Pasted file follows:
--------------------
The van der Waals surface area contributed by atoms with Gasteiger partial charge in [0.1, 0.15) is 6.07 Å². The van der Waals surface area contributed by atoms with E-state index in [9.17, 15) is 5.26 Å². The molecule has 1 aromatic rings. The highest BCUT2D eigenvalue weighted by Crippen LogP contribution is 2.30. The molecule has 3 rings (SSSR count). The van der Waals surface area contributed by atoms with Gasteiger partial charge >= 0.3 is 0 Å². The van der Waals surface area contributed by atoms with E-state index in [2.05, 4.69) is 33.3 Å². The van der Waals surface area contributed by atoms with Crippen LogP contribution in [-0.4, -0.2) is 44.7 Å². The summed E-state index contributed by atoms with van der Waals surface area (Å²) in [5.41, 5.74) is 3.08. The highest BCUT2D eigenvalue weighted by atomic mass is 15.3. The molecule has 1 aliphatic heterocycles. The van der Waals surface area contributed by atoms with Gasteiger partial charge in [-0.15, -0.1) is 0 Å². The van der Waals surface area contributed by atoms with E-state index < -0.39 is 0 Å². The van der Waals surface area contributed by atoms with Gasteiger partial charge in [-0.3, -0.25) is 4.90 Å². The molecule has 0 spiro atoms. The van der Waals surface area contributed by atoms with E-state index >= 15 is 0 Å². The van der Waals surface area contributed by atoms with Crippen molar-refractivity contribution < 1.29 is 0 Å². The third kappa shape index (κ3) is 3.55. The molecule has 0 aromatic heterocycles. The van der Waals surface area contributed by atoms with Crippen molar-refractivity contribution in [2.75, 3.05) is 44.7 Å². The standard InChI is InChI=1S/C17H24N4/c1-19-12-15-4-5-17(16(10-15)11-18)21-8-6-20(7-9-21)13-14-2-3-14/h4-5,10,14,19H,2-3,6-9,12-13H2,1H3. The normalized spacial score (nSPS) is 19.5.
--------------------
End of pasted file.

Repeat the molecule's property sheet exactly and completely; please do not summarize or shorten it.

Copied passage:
The van der Waals surface area contributed by atoms with Gasteiger partial charge in [0.1, 0.15) is 6.07 Å². The van der Waals surface area contributed by atoms with E-state index in [9.17, 15) is 5.26 Å². The molecule has 1 aromatic rings. The highest BCUT2D eigenvalue weighted by Crippen LogP contribution is 2.30. The molecule has 3 rings (SSSR count). The van der Waals surface area contributed by atoms with Gasteiger partial charge >= 0.3 is 0 Å². The van der Waals surface area contributed by atoms with E-state index in [2.05, 4.69) is 33.3 Å². The van der Waals surface area contributed by atoms with Crippen LogP contribution in [-0.4, -0.2) is 44.7 Å². The summed E-state index contributed by atoms with van der Waals surface area (Å²) in [5.41, 5.74) is 3.08. The highest BCUT2D eigenvalue weighted by atomic mass is 15.3. The molecule has 1 aliphatic heterocycles. The van der Waals surface area contributed by atoms with Gasteiger partial charge in [-0.15, -0.1) is 0 Å². The van der Waals surface area contributed by atoms with E-state index < -0.39 is 0 Å². The van der Waals surface area contributed by atoms with Gasteiger partial charge in [-0.3, -0.25) is 4.90 Å². The molecule has 0 spiro atoms. The van der Waals surface area contributed by atoms with E-state index >= 15 is 0 Å². The van der Waals surface area contributed by atoms with Crippen molar-refractivity contribution < 1.29 is 0 Å². The third kappa shape index (κ3) is 3.55. The molecule has 0 aromatic heterocycles. The van der Waals surface area contributed by atoms with Crippen molar-refractivity contribution in [2.75, 3.05) is 44.7 Å². The standard InChI is InChI=1S/C17H24N4/c1-19-12-15-4-5-17(16(10-15)11-18)21-8-6-20(7-9-21)13-14-2-3-14/h4-5,10,14,19H,2-3,6-9,12-13H2,1H3. The normalized spacial score (nSPS) is 19.5.